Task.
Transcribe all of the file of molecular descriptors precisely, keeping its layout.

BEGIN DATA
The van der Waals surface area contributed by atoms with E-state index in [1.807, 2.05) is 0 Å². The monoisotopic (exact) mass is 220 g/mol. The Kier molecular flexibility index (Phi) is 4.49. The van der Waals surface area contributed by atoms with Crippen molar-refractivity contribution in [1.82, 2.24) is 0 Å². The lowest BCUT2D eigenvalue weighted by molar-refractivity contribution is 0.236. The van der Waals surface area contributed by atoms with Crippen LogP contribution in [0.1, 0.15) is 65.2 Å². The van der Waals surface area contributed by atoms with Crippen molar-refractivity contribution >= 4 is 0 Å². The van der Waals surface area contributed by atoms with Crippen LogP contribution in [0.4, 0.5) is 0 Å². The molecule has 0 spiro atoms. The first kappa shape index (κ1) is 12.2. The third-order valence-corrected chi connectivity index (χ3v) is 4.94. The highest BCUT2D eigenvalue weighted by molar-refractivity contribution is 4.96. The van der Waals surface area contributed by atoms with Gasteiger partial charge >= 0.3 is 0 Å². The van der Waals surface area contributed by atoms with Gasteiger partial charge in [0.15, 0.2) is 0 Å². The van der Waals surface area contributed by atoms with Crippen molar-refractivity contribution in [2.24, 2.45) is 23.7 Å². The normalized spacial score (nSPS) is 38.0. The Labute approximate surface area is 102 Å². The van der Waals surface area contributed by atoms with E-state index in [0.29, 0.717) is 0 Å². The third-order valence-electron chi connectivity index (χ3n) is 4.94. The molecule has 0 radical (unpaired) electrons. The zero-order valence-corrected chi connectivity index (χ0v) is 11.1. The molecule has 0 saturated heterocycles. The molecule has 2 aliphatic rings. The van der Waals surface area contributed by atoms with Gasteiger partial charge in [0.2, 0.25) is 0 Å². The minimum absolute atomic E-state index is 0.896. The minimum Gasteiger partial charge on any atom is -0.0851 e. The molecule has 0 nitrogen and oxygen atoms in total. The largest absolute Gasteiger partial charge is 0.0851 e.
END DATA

The van der Waals surface area contributed by atoms with E-state index in [1.807, 2.05) is 0 Å². The monoisotopic (exact) mass is 220 g/mol. The Kier molecular flexibility index (Phi) is 4.49. The van der Waals surface area contributed by atoms with Crippen molar-refractivity contribution in [1.82, 2.24) is 0 Å². The lowest BCUT2D eigenvalue weighted by molar-refractivity contribution is 0.236. The van der Waals surface area contributed by atoms with Crippen LogP contribution in [0.1, 0.15) is 65.2 Å². The van der Waals surface area contributed by atoms with Crippen molar-refractivity contribution >= 4 is 0 Å². The van der Waals surface area contributed by atoms with Crippen LogP contribution in [0.4, 0.5) is 0 Å². The molecule has 0 spiro atoms. The first kappa shape index (κ1) is 12.2. The third-order valence-corrected chi connectivity index (χ3v) is 4.94. The highest BCUT2D eigenvalue weighted by molar-refractivity contribution is 4.96. The van der Waals surface area contributed by atoms with Gasteiger partial charge >= 0.3 is 0 Å². The van der Waals surface area contributed by atoms with Gasteiger partial charge in [0.15, 0.2) is 0 Å². The van der Waals surface area contributed by atoms with Crippen molar-refractivity contribution in [2.24, 2.45) is 23.7 Å². The normalized spacial score (nSPS) is 38.0. The Labute approximate surface area is 102 Å². The van der Waals surface area contributed by atoms with E-state index in [0.29, 0.717) is 0 Å². The third-order valence-electron chi connectivity index (χ3n) is 4.94. The molecule has 0 radical (unpaired) electrons. The zero-order valence-corrected chi connectivity index (χ0v) is 11.1. The molecule has 0 saturated heterocycles. The molecule has 2 aliphatic rings. The van der Waals surface area contributed by atoms with Gasteiger partial charge in [0.2, 0.25) is 0 Å². The minimum absolute atomic E-state index is 0.896. The minimum Gasteiger partial charge on any atom is -0.0851 e. The molecule has 0 nitrogen and oxygen atoms in total. The largest absolute Gasteiger partial charge is 0.0851 e.